Student ResearcherMadeline Bertagnolli '22, Major: Business Analytics, Major: Environmental Policy
Faculty MentorGraham Henshaw
Effective and sustainable biodiversity conservation must balance environmental protection with the improvement of local livelihoods and sustainable development. Mainstream in the conservation field, sustainable livelihood strategies aim to protect biodiversity through the development of sustainable businesses designed to improve local livelihoods or to enhance the economic value of the environment to incentivize sustainable use. Although widely proposed as an effective conservation approach, developing viable businesses in remote communities that have a measurable impact on conservation targets and local livelihoods is challenging and requires a careful, multidisciplinary assessment of the socioeconomic and environmental impacts and risks before implementation.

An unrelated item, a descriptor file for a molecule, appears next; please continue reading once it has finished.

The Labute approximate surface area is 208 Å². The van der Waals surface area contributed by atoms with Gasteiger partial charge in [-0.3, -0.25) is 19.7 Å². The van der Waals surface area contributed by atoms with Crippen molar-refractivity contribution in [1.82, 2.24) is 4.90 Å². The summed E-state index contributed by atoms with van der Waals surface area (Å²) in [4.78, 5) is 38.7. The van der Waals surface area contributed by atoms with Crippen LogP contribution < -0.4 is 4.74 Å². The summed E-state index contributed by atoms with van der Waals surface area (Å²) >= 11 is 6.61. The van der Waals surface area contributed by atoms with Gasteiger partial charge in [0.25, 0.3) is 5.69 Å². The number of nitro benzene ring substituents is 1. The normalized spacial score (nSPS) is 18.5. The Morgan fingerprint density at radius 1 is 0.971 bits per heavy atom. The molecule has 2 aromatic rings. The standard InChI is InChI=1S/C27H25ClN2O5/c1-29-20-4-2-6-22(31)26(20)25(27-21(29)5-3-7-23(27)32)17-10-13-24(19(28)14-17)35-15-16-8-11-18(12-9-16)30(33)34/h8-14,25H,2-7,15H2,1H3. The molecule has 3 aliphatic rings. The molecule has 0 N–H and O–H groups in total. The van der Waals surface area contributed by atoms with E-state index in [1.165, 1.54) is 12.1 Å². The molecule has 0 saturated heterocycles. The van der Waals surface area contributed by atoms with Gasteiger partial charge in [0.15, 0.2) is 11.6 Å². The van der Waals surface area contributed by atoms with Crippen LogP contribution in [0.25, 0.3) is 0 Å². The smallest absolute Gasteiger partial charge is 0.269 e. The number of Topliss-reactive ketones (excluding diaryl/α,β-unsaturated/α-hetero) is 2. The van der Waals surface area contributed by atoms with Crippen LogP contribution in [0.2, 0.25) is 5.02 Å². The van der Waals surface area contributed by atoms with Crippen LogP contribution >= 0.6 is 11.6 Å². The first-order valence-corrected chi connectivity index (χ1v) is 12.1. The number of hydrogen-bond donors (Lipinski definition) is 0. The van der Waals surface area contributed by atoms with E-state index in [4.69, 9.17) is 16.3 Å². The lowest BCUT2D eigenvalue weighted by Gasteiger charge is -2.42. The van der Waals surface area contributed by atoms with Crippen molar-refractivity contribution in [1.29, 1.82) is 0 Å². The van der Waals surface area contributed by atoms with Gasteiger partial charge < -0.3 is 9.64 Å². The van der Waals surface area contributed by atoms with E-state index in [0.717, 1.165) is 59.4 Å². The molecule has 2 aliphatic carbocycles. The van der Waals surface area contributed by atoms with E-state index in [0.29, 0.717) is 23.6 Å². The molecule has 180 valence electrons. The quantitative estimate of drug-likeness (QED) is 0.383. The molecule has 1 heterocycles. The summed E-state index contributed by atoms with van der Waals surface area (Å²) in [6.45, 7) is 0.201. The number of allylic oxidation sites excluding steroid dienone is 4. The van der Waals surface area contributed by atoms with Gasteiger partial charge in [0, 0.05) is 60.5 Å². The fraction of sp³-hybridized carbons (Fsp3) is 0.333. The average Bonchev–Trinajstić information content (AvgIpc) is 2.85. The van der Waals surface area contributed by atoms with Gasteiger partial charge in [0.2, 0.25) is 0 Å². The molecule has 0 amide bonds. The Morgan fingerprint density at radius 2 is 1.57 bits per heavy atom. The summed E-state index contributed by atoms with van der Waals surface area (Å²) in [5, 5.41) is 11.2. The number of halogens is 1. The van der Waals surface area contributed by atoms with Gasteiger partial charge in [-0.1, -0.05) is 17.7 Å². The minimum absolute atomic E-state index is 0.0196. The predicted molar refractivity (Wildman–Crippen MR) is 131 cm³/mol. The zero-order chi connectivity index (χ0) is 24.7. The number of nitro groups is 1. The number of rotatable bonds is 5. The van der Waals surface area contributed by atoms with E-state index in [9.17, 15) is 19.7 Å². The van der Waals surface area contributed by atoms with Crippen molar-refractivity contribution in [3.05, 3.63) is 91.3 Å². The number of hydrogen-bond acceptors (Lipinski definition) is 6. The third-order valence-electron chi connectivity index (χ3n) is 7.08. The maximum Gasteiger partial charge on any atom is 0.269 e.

Leveraging nearly two decades of research and community relationships, the Ecuadorian non-governmental organization Fundacion para la Conservacion de los Andes Tropicales (FCAT) is working with local communities to assess the feasibility of mission-based ecotourism as a strategy to promote rainforest conservation and economic development in and around Mache-Chindul Reserve in the Choco rainforest of northwestern Ecuador. In collaboration with FCAT, an interdisciplinary team of students and faculty from Tulane University, and The Allan B. Miller Entrepreneurship Center at William & Mary, Madeline assessed the feasibility of ecotourism in the Mache-Chindul Reserve area as a community-supported strategy to promote environmental conservation and sustainable economic development. The Ecotourism business model created by Madeline is informing FCAT’s conservation approach and serves as a model for the process conservation organizations should use to assess the feasibility of sustainable livelihood strategies.rganizations should use to assess the feasibility of sustainable livelihood strategies.